Last week I visited my parents in the great state of Maine (yes, I did have lobster). On Thursday night, I sat back and relaxed after a long day of visiting family and friends to watch the news and guess what the main story was? West Nile in Maine. Unfortunately, this is the case in many parts of the United States this year.
West Nile was first detected in the U.S. in 1999 and has been tracked by the Centers for Disease Control ever since. They reported today that 2012 is the worst year ever for the disease and they expect it to get worse, “’The peak of West Nile Virus epidemics usually occurs in mid-August, but it takes a couple of weeks for people to get sick, go to the doctor and get reported,’ said Dr. Lyle Petersen, the director of CDC’s Vector-Bourne Infectious Disease Division. ‘Thus we expect many more cases to occur.’” Source.
As of this week, forty seven states had confirmed human cases of West Nile, accounting for 1,118 cases and 41 deaths. North Carolina had its first death from the mosquito-borne illness in over seven years and Texas has the largest outbreak with 586 cases and 21 deaths.
West Nile is transferred through mosquito bites and results in three different effects in humans: asymptomatic, West Nile Fever or West Nile Meningitis.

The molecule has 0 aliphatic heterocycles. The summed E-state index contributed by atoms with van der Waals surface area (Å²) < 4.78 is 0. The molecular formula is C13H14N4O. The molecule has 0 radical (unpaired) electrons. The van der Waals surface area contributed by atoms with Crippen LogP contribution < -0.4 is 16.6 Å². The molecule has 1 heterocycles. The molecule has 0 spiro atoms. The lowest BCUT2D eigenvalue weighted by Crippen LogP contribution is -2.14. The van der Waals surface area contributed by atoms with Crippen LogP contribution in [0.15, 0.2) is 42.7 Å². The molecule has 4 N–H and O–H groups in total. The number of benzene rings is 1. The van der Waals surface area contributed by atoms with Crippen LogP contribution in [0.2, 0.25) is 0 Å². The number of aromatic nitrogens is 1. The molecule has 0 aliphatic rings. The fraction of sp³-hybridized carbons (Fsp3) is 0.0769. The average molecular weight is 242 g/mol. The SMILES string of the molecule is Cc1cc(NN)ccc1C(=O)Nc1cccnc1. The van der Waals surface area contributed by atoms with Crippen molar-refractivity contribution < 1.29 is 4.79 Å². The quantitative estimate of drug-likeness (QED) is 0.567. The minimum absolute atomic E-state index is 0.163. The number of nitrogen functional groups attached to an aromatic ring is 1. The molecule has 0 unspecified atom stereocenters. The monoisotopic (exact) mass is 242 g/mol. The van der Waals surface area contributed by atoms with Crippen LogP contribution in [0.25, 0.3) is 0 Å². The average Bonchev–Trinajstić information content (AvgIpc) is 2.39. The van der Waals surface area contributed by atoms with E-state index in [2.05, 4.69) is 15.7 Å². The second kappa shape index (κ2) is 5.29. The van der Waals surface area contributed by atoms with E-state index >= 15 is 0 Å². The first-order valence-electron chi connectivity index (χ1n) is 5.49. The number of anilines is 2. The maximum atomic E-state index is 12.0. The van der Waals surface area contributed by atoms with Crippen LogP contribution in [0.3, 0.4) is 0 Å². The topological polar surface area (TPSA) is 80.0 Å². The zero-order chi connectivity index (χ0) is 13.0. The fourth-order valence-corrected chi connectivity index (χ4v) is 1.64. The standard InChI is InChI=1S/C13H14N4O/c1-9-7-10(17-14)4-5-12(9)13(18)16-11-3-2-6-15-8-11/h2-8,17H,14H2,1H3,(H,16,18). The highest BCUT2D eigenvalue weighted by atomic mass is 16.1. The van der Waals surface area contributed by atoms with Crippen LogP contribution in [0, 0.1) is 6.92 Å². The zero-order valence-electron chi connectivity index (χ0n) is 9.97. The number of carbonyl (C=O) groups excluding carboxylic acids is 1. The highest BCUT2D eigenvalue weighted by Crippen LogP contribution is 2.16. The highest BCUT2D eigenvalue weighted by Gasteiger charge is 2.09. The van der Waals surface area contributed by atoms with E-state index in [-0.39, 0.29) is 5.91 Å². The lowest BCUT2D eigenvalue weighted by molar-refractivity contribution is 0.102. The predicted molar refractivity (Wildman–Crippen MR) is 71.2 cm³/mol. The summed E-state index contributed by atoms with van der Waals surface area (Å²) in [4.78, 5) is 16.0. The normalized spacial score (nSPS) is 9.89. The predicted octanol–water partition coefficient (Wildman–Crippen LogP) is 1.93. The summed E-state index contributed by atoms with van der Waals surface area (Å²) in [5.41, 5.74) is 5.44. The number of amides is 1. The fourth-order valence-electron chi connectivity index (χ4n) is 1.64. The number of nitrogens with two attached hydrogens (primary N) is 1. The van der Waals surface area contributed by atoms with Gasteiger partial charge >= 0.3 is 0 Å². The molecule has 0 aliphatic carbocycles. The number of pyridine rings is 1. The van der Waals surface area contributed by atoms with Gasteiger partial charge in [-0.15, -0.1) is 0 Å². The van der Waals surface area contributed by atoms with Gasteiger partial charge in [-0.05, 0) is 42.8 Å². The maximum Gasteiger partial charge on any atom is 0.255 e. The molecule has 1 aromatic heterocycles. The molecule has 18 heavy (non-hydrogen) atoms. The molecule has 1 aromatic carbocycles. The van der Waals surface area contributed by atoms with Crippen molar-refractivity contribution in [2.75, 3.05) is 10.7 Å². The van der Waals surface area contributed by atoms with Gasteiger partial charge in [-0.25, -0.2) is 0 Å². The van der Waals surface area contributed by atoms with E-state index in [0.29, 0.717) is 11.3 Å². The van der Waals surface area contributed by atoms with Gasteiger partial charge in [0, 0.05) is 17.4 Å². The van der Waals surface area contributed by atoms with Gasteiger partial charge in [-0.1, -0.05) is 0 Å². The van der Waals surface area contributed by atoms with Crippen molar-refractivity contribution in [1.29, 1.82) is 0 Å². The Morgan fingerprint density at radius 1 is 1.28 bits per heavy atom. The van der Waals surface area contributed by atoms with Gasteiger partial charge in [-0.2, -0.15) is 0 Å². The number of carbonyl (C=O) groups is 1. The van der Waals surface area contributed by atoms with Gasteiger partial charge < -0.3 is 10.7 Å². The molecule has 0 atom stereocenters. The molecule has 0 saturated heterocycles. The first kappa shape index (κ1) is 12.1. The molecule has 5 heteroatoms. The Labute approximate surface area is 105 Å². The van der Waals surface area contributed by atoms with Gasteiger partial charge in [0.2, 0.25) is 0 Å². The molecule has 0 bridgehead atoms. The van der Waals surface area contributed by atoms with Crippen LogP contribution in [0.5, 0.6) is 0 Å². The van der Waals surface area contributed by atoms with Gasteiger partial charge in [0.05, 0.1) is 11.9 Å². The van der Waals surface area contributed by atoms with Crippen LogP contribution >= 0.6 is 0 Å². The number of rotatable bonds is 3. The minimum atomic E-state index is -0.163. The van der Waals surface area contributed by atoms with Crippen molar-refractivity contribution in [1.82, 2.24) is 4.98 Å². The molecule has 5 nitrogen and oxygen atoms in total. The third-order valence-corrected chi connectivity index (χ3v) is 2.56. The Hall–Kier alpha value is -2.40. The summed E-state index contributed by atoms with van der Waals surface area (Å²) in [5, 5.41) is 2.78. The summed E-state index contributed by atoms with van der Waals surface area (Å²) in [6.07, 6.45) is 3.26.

Eighty percent of those bitten by an infected mosquito will never get sick or show symptoms which is the asymptomatic phase. If a patient starts to develop a fever, headache, chills, drowsiness or other flu-like symptoms, they most likely have West Nile fever. These indicators usually start to present themselves after an incubation period of up to a week. There is currently no cure for the disease generally; instead, each symptom is treated accordingly.
The third and most critical phase of West Nile is West Nile meningitis. The symptoms of WN fever can be apparent but can also include less consciousness. Extreme cases of West Nile are more common in older generations.
The best way to protect yourself against West Nile is to minimize your exposure to mosquitoes. At Mosquito Squad, we don’t want “minimizing exposure” to mean that you lock yourself away indoors. We want you outside and enjoying the last weeks of summer. You can do this by following our 7Ts of mosquito control.
1. Tip – tip objects that may hold standing water including birdbaths and dog bowls
2. Toss – remove excess grass and other yard clippings
3. Turn – Turn over objects like plastic toys
4. Remove Tarps – remove tarps that aren’t pulled taut so they don’t produce small pools of water
5. Treat – Have a professional come out and treat your property and its vegetation to cut down on the number of mosquitoes in your yard. The Mosquito Squad barrier treatment can cut down on your mosquitoes by 85-90%.
If you have questions regarding how to effectively protect yourself against mosquitoes and the dangerous diseases they may carry, please contact your local Mosquito Squad office.